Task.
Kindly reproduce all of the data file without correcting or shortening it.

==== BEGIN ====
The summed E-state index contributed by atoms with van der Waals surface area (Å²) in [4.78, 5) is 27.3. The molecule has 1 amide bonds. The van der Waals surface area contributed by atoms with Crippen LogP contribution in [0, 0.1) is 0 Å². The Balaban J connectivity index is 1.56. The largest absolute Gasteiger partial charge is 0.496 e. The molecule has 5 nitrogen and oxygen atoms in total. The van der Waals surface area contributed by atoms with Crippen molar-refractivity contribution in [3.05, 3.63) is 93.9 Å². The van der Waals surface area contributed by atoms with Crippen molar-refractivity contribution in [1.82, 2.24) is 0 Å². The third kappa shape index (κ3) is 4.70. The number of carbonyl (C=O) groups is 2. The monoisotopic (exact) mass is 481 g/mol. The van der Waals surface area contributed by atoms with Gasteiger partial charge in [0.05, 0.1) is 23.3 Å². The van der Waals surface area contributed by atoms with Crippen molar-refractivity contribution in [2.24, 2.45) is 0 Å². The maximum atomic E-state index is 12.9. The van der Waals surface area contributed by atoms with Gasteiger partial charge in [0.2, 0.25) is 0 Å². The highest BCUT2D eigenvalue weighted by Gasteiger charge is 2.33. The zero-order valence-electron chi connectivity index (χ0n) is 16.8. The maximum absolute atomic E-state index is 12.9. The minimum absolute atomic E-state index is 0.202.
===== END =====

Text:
The summed E-state index contributed by atoms with van der Waals surface area (Å²) in [4.78, 5) is 27.3. The molecule has 1 amide bonds. The van der Waals surface area contributed by atoms with Crippen LogP contribution in [0, 0.1) is 0 Å². The Balaban J connectivity index is 1.56. The largest absolute Gasteiger partial charge is 0.496 e. The molecule has 5 nitrogen and oxygen atoms in total. The van der Waals surface area contributed by atoms with Crippen molar-refractivity contribution in [3.05, 3.63) is 93.9 Å². The van der Waals surface area contributed by atoms with Crippen molar-refractivity contribution in [1.82, 2.24) is 0 Å². The third kappa shape index (κ3) is 4.70. The number of carbonyl (C=O) groups is 2. The monoisotopic (exact) mass is 481 g/mol. The van der Waals surface area contributed by atoms with Gasteiger partial charge in [0.05, 0.1) is 23.3 Å². The van der Waals surface area contributed by atoms with Crippen molar-refractivity contribution in [2.24, 2.45) is 0 Å². The maximum atomic E-state index is 12.9. The van der Waals surface area contributed by atoms with Gasteiger partial charge in [0.2, 0.25) is 0 Å². The highest BCUT2D eigenvalue weighted by Gasteiger charge is 2.33. The zero-order valence-electron chi connectivity index (χ0n) is 16.8. The maximum absolute atomic E-state index is 12.9. The minimum absolute atomic E-state index is 0.202.